Luke 3 records the ministry of John the Baptist, Jesus’ baptism, and the voice from heaven. With respect to Jesus’ early years, Matthew, Mark, and Luke all follow the same basic order of events: birth, baptism, voice from heaven, and then wilderness temptation.
But Luke uniquely offers us Jesus’ genealogy between the baptism and the temptation. This is a curious placement for a genealogy, and at first pass it might seem to interrupt the flow of Luke’s narrative. We might expect Luke to place the genealogy at the beginning of his Gospel (such as we find in Matthew), or perhaps at the end of Luke chapter 1, right before Jesus’ birth. Yet Luke strategically places it here, just prior to the wilderness temptation.
The key to understanding the placement of the genealogy is found within the genealogy itself. Unlike Luke, Matthew’s gospel is written to the Jewish community. As such, Matthew’s genealogy (presumably following Joseph’s line) links Jesus to King David, the greatest of the Jewish Kings, and then to Abraham, the father of the Jewish people. And there Matthew’s genealogy stops. But Luke’s gospel is written to a non-Jewish audience, and his genealogy does not focus on Jesus’ relation to Abraham. Instead, Luke (presumably following Mary’s line) traces Jesus all the way back to Adam, and then ultimately to God.
Matthew’s genealogy presents Jesus as the second David, a son of Abraham. Luke’s genealogy presents Jesus as the second Adam, a son of God.
And thus Luke offers us the genealogy — linking Jesus to Adam, and ultimately to God — as a means of introducing Jesus’ wilderness temptation. It is Jesus — the decedent of Adam and the Son of God — who will overthrow the Devil. With the placement and nature of his genealogy, Luke intends us to see Jesus’ wilderness temptation as a recapitulation of Adam’s garden temptation.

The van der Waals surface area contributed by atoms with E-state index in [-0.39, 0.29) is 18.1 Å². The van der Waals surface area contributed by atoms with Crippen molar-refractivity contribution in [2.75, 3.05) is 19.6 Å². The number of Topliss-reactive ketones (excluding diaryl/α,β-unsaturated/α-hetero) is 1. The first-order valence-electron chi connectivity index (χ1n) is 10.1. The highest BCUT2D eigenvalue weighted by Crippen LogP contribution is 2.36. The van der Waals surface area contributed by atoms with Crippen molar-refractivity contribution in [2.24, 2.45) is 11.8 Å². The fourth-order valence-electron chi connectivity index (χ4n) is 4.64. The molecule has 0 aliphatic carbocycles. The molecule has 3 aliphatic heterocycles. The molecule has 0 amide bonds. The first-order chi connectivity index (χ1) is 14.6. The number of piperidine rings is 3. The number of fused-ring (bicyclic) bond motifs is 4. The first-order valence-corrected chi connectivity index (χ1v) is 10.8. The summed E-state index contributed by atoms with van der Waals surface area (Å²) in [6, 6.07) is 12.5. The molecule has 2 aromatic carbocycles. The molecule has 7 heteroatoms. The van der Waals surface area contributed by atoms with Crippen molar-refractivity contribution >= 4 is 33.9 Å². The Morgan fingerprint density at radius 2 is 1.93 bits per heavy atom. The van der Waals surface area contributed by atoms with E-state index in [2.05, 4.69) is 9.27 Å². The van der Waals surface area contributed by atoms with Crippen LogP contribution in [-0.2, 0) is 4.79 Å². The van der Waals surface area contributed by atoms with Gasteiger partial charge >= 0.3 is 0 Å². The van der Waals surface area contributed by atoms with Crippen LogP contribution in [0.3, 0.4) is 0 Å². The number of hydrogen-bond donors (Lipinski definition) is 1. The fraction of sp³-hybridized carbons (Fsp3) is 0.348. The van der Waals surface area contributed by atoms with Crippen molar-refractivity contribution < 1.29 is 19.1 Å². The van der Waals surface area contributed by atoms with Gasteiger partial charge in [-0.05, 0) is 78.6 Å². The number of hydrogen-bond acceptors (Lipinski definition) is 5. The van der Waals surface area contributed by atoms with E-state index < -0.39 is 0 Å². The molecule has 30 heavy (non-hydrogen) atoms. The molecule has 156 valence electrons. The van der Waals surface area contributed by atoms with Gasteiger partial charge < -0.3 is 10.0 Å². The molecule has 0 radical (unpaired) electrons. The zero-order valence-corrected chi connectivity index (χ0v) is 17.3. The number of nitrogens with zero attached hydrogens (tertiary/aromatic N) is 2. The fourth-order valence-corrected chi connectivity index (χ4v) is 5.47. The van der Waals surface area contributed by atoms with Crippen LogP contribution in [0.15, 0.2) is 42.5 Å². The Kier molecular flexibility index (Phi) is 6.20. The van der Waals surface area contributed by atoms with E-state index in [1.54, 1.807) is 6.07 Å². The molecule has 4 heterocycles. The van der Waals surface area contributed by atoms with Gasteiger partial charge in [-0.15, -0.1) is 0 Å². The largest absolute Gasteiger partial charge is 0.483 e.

Where the first Adam failed, the Second Adam would succeed.
(This doesn’t take away from the strong allusions to Israel that we see in Jesus’ wilderness temptation (i.e., the wilderness, the 40 days, the matter of bread, Jesus’ responses all drawn from Deut 6-8, etc.). Jesus recapitulates both Adam and Israel — both are called sons of God in the Old Testament. So the typology works in both directions. A good reminder that we can’t get so focused on the Jewishness of Christ that we forget he is first a son of humanity. [The Bible begins in Gen 1, not Gen 12]. Nor get so focused on the humanity of Christ that we forget he is a Jew.)
*This post has been reposted our previous blog on wordpress
Gerald Hiestand is the co-founder and Executive Director of the Center For Pastor Theologians. Gerald also serves as the Senior Associate Pastor of Calvary Memorial Church in Chicagoland. He holds undergraduate and graduate degrees in theology, and is a PhD Candidate in Classics at the University of Reading